Low Light Sports Photography

Discussion in 'Beyond the Basics' started by kjc9847yu, Jun 8, 2005.

  1. kjc9847yu

    kjc9847yu TPF Noob!

    Joined:
    Jun 8, 2005
    Messages:
    5
    Likes Received:
    0
    Hello!
    I have a digital camera, specifically Canon PowerShot G5, don't know if you're familliar with it..

    I usually shoot in Horseball games (not sure if you know this sport, but it has horses and lots of speed). The games can either happen in or outdoors and during the day or at night. Outdoors, at night, as you can imagine, the lightning is very poor and, even indoors it can be pretty rough as well.

    So, I have to move the camera a lot and the game has lots of movement itself, so I have to use a high shutter speed, so it won't get blurred. But then, specially in low lightning, the photo gets to dark and with lots of noise. I've already tried lots of shutter speeds and appertures compensations, even played a bit with ISO's and, even using flash, it either gets blurred or noisy. :confused:

    And I can't use any zoom lens or anything like that, because the camera won't allow it, so I'm stuck with these manual features. I'm really amateur, and have very poor experience yet, only know the basics. But I understand that this camera is very good for me, and I'd like to know how to improve this, cause I know it is possible, for sure! I just don't know how to.. :cry:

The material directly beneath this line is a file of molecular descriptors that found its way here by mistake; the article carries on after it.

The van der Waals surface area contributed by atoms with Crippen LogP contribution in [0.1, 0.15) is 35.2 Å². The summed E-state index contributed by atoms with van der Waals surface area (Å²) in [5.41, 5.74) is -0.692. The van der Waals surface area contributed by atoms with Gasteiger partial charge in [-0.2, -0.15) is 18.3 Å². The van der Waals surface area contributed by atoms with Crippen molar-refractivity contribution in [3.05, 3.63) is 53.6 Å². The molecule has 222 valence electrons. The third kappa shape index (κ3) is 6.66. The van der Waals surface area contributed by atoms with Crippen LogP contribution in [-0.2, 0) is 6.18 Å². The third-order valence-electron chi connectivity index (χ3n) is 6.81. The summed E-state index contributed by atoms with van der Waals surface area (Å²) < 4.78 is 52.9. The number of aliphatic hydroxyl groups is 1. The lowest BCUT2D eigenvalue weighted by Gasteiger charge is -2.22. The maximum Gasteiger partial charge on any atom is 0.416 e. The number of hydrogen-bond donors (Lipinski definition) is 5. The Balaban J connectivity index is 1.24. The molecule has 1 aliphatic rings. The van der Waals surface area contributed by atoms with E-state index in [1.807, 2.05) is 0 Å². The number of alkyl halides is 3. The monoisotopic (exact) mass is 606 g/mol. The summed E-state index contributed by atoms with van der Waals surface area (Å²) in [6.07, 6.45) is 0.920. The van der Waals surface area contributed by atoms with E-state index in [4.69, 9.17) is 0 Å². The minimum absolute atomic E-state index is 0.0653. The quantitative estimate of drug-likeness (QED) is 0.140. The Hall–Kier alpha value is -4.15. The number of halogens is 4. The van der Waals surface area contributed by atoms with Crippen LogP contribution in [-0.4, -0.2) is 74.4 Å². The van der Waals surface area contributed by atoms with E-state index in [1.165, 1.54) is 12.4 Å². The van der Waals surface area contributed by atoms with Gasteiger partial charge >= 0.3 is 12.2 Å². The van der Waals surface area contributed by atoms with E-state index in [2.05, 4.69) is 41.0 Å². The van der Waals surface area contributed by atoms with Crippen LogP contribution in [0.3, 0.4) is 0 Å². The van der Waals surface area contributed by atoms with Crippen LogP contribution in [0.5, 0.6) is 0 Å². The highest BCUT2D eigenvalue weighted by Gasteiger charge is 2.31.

So, I'm asking: what shutter speed, apperture, ISO, flash (even lenses or filters just to know, in case I use another camera), etc, etc, whatever you think it's best, should I use for low light sports photography? Please, tell me what you think, help me! :hail:


    Thanks in advance! ;)
     
  2. Lensmeister

    Lensmeister TPF Noob!

    Joined:
    May 1, 2005
    Messages:
    1,488
    Likes Received:
    14
    Location:
    This blessed plot, this earth, this realm, this EN
    Can others edit my Photos:
    Photos NOT OK to edit
    FRom a 35mm Sports photographers point of view. I use a Canon EOS 10 and a Sigma 70-210mm APO f/2.8 lens with 1600 ASA/ISO film. THis gives me the chance to freeze action, but the film does create heavy grain.

    Best always to have a fast lens ... the f/2.8 lets me get the action 'stopped' at the time the shutter is pressed.

    Shutter no lower than your lens length ie 210mm not slower than 1/250